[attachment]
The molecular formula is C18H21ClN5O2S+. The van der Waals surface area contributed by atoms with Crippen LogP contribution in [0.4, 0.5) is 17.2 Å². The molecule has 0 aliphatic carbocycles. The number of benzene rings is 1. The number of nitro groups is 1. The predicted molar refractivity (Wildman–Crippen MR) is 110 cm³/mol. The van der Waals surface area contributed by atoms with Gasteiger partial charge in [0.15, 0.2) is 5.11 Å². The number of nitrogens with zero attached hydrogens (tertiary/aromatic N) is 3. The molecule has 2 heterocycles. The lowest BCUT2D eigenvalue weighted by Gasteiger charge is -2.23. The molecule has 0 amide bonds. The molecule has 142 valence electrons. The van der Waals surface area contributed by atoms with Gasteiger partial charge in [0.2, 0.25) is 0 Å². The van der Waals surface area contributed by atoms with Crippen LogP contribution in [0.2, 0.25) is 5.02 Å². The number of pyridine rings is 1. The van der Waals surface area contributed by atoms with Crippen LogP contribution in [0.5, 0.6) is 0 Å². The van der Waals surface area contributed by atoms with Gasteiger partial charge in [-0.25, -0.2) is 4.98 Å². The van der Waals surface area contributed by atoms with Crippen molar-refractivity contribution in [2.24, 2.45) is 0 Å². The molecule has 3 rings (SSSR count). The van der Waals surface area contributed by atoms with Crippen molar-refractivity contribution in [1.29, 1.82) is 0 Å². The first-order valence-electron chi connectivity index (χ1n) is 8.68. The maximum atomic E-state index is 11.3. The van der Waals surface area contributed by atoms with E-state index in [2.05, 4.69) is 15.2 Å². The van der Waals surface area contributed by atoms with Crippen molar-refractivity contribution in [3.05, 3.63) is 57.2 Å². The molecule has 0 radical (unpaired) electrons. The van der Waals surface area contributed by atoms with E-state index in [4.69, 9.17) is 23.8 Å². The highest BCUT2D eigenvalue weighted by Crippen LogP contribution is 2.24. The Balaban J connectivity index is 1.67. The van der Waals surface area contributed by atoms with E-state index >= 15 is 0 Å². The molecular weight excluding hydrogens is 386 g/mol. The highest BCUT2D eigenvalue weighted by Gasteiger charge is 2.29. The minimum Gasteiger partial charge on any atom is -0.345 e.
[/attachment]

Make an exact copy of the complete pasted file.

The molecular formula is C18H21ClN5O2S+. The van der Waals surface area contributed by atoms with Crippen LogP contribution in [0.4, 0.5) is 17.2 Å². The molecule has 0 aliphatic carbocycles. The number of benzene rings is 1. The number of nitro groups is 1. The predicted molar refractivity (Wildman–Crippen MR) is 110 cm³/mol. The van der Waals surface area contributed by atoms with Gasteiger partial charge in [0.15, 0.2) is 5.11 Å². The number of nitrogens with zero attached hydrogens (tertiary/aromatic N) is 3. The molecule has 2 heterocycles. The lowest BCUT2D eigenvalue weighted by Gasteiger charge is -2.23. The molecule has 0 amide bonds. The molecule has 142 valence electrons. The van der Waals surface area contributed by atoms with Gasteiger partial charge in [0.2, 0.25) is 0 Å². The van der Waals surface area contributed by atoms with Crippen LogP contribution in [0.2, 0.25) is 5.02 Å². The number of pyridine rings is 1. The van der Waals surface area contributed by atoms with Crippen LogP contribution in [0.5, 0.6) is 0 Å². The van der Waals surface area contributed by atoms with Gasteiger partial charge in [-0.25, -0.2) is 4.98 Å². The van der Waals surface area contributed by atoms with Crippen molar-refractivity contribution in [2.24, 2.45) is 0 Å². The molecule has 3 rings (SSSR count). The van der Waals surface area contributed by atoms with Crippen molar-refractivity contribution in [1.29, 1.82) is 0 Å². The first-order valence-electron chi connectivity index (χ1n) is 8.68. The maximum atomic E-state index is 11.3. The van der Waals surface area contributed by atoms with E-state index in [2.05, 4.69) is 15.2 Å². The van der Waals surface area contributed by atoms with Crippen molar-refractivity contribution in [3.05, 3.63) is 57.2 Å². The molecule has 0 radical (unpaired) electrons. The van der Waals surface area contributed by atoms with E-state index in [4.69, 9.17) is 23.8 Å². The highest BCUT2D eigenvalue weighted by Crippen LogP contribution is 2.24. The Balaban J connectivity index is 1.67. The van der Waals surface area contributed by atoms with E-state index >= 15 is 0 Å². The molecular weight excluding hydrogens is 386 g/mol. The highest BCUT2D eigenvalue weighted by Gasteiger charge is 2.29. The minimum Gasteiger partial charge on any atom is -0.345 e.